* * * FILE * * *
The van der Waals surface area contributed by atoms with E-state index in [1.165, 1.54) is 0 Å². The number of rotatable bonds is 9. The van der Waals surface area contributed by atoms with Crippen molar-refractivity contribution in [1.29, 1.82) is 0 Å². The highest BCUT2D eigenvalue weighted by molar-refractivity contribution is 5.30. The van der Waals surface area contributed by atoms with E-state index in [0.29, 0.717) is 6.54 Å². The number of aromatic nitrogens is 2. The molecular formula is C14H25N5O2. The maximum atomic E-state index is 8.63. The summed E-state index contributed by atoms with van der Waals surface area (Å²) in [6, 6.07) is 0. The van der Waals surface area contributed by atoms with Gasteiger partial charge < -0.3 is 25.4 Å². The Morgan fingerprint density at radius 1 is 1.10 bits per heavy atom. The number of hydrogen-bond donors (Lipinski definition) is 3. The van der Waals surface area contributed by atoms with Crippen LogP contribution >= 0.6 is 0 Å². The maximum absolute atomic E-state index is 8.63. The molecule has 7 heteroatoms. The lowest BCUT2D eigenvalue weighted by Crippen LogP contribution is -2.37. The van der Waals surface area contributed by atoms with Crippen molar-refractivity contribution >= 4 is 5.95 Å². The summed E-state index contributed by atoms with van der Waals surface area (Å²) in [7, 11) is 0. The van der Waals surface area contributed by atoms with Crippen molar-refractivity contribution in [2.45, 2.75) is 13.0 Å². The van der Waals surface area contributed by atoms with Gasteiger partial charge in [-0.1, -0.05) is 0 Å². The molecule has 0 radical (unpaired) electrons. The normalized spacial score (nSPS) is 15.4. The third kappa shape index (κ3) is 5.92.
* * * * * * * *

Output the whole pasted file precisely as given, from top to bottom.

The van der Waals surface area contributed by atoms with E-state index in [1.165, 1.54) is 0 Å². The number of rotatable bonds is 9. The van der Waals surface area contributed by atoms with Crippen molar-refractivity contribution in [1.29, 1.82) is 0 Å². The highest BCUT2D eigenvalue weighted by molar-refractivity contribution is 5.30. The van der Waals surface area contributed by atoms with E-state index in [0.29, 0.717) is 6.54 Å². The number of aromatic nitrogens is 2. The molecular formula is C14H25N5O2. The maximum atomic E-state index is 8.63. The summed E-state index contributed by atoms with van der Waals surface area (Å²) in [6, 6.07) is 0. The van der Waals surface area contributed by atoms with Gasteiger partial charge < -0.3 is 25.4 Å². The Morgan fingerprint density at radius 1 is 1.10 bits per heavy atom. The number of hydrogen-bond donors (Lipinski definition) is 3. The van der Waals surface area contributed by atoms with Crippen LogP contribution >= 0.6 is 0 Å². The maximum absolute atomic E-state index is 8.63. The molecule has 7 heteroatoms. The lowest BCUT2D eigenvalue weighted by Crippen LogP contribution is -2.37. The van der Waals surface area contributed by atoms with Crippen molar-refractivity contribution >= 4 is 5.95 Å². The summed E-state index contributed by atoms with van der Waals surface area (Å²) in [7, 11) is 0. The van der Waals surface area contributed by atoms with Crippen molar-refractivity contribution in [2.45, 2.75) is 13.0 Å². The van der Waals surface area contributed by atoms with Gasteiger partial charge in [-0.1, -0.05) is 0 Å². The molecule has 0 radical (unpaired) electrons. The normalized spacial score (nSPS) is 15.4. The third kappa shape index (κ3) is 5.92.